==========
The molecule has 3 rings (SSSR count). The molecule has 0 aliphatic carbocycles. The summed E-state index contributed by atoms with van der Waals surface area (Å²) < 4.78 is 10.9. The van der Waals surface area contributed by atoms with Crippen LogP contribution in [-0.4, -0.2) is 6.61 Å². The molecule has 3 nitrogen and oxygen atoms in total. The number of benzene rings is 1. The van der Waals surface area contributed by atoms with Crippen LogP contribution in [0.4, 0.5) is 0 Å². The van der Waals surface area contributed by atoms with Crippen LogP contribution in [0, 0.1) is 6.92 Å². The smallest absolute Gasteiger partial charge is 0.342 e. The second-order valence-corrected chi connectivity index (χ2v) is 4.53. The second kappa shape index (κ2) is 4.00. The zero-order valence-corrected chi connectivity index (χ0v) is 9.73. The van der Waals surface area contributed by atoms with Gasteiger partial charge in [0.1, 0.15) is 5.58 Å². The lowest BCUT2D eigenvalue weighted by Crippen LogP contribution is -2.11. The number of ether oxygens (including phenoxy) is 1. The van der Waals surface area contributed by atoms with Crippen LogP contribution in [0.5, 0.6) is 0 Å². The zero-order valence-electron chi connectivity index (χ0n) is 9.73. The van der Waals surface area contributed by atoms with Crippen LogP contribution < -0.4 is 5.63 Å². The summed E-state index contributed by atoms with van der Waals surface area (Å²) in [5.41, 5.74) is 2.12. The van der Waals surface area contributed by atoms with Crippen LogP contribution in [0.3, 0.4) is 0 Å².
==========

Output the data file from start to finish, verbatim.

The molecule has 3 rings (SSSR count). The molecule has 0 aliphatic carbocycles. The summed E-state index contributed by atoms with van der Waals surface area (Å²) < 4.78 is 10.9. The van der Waals surface area contributed by atoms with Crippen LogP contribution in [-0.4, -0.2) is 6.61 Å². The molecule has 3 nitrogen and oxygen atoms in total. The number of benzene rings is 1. The van der Waals surface area contributed by atoms with Crippen LogP contribution in [0.4, 0.5) is 0 Å². The van der Waals surface area contributed by atoms with Crippen LogP contribution in [0, 0.1) is 6.92 Å². The smallest absolute Gasteiger partial charge is 0.342 e. The second-order valence-corrected chi connectivity index (χ2v) is 4.53. The second kappa shape index (κ2) is 4.00. The zero-order valence-corrected chi connectivity index (χ0v) is 9.73. The van der Waals surface area contributed by atoms with Gasteiger partial charge in [0.1, 0.15) is 5.58 Å². The lowest BCUT2D eigenvalue weighted by Crippen LogP contribution is -2.11. The number of ether oxygens (including phenoxy) is 1. The van der Waals surface area contributed by atoms with Crippen LogP contribution in [0.5, 0.6) is 0 Å². The zero-order valence-electron chi connectivity index (χ0n) is 9.73. The van der Waals surface area contributed by atoms with Crippen LogP contribution < -0.4 is 5.63 Å². The summed E-state index contributed by atoms with van der Waals surface area (Å²) in [5.41, 5.74) is 2.12. The van der Waals surface area contributed by atoms with Crippen LogP contribution in [0.3, 0.4) is 0 Å².